PA205-02 Introduction to Legal Analysis and Writing
Professor Monique Chiacchia
December 4, 2014
To: Supervising Attorney
From: Loretta Casler
Date: December 2, 2014
Re: Client Natalie Attired and her denial of unemployment benefits for alleged misconduct
Ms. Attired was hired in May 2009 and was a waitress at Biddy’s Tea House and Croissanterie in Truth or Consequences, NM. Biddy’s has been in business for over 20 years, and is run by Biddy Baker, age 60. In June 2010, Natalie got full-sleeve tattoo which covered her entire upper right arm, from shoulder to elbow. The tattoo was partially covered by the waitress uniform, but the lower portion near the elbow could be seen when the short-sleeved uniform was worn. Biddy Baker was appalled by Ms. Attired’s tattoo and told her she must have the tattoo removed. Ms. Attired refused to have the tattoo removed and was terminated later that week on Friday. Biddy Baker stated that customers did not want Ms. Attired to be their waitress due to her appearance and due to her appearance Biddy Baker stated that she was losing business. Ms. Attired had received employee evaluations every three month’s by the owner, Biddy Baker and all four evaluations were positive in nature with no prior misconduct. Ms. Attired applied for unemployment compensation benefits in July 2010. Her claim was denied by the New Mexico Employment Security Board on the grounds that she was terminated for “misconduct” and was therefore ineligible for unemployment compensation.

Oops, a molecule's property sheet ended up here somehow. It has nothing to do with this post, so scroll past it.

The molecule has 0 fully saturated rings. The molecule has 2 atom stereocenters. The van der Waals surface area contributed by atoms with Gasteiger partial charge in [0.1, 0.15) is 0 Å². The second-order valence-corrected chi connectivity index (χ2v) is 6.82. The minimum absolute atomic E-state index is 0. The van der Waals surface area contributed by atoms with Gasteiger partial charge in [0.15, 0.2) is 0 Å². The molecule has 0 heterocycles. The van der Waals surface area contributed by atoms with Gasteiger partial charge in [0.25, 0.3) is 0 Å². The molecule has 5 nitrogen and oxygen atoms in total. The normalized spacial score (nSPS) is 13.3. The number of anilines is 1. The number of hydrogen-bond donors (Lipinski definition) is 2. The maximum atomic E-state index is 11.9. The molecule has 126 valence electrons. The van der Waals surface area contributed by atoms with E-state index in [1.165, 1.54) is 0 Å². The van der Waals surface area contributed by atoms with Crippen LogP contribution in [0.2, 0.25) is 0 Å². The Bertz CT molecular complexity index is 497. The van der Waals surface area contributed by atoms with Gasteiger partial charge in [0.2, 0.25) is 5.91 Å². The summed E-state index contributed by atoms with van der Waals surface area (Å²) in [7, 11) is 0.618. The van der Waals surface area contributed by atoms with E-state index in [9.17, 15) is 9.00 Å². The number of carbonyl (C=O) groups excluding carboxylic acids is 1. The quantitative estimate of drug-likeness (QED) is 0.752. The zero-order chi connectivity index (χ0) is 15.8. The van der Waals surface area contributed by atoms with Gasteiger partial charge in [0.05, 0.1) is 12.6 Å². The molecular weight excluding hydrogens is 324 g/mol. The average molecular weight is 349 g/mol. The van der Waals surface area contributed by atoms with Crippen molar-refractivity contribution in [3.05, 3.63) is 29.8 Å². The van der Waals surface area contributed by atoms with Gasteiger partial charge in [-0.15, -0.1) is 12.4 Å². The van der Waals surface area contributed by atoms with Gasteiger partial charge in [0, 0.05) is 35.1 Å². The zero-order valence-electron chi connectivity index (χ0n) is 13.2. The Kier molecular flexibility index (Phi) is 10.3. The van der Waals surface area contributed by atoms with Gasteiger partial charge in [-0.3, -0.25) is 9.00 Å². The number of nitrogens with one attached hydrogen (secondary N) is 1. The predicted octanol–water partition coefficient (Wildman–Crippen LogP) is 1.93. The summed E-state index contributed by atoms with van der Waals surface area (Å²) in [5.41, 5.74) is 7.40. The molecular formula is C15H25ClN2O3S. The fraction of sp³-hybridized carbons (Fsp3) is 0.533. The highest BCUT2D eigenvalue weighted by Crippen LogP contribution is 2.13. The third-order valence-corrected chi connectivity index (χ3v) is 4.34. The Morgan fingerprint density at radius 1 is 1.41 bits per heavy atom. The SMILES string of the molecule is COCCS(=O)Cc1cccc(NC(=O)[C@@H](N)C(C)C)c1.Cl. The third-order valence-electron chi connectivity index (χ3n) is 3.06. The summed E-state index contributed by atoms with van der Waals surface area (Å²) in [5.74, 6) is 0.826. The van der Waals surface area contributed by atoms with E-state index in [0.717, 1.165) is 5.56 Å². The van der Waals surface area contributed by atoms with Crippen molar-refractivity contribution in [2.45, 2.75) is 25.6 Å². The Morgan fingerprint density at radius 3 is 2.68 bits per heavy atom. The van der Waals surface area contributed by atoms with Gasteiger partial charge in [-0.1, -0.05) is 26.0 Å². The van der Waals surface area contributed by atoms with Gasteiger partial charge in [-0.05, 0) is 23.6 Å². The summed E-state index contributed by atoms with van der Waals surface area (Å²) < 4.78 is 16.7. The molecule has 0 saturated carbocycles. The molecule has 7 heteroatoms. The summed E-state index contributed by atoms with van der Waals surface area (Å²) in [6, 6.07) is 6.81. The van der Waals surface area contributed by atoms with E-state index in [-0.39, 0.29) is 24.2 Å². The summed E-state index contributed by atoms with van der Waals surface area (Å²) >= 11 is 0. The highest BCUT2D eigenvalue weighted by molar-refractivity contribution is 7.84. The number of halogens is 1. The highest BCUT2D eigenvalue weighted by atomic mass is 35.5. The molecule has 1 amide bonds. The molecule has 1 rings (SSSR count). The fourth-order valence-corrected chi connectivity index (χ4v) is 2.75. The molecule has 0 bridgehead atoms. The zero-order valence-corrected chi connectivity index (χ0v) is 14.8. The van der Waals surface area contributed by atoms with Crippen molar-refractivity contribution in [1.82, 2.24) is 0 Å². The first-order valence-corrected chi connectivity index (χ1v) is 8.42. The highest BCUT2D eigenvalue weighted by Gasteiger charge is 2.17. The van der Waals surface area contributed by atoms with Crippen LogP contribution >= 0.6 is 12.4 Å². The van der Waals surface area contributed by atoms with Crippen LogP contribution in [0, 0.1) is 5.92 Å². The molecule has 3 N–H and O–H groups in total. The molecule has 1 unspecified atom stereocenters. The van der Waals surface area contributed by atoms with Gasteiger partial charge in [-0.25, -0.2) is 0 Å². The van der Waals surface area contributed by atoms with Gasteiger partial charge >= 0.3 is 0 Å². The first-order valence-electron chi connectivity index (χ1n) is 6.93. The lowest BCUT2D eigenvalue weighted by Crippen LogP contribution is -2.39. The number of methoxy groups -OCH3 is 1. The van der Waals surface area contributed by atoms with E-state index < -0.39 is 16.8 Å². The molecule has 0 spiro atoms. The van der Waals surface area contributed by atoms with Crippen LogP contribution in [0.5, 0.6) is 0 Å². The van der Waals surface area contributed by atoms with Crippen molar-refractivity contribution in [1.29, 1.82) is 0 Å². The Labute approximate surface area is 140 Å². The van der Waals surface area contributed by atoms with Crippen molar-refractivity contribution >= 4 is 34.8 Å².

Whether Ms. Natalie Attired has been wrongfully denied unemployment compensation by the New Mexico Employment Security based because she was terminated by her employer at Biddy’s Tea House and Croissanterie for “misconduct” due to her refusal to remove a tattoo.
A court would most likely find that Ms. Attired is eligible for unemployment...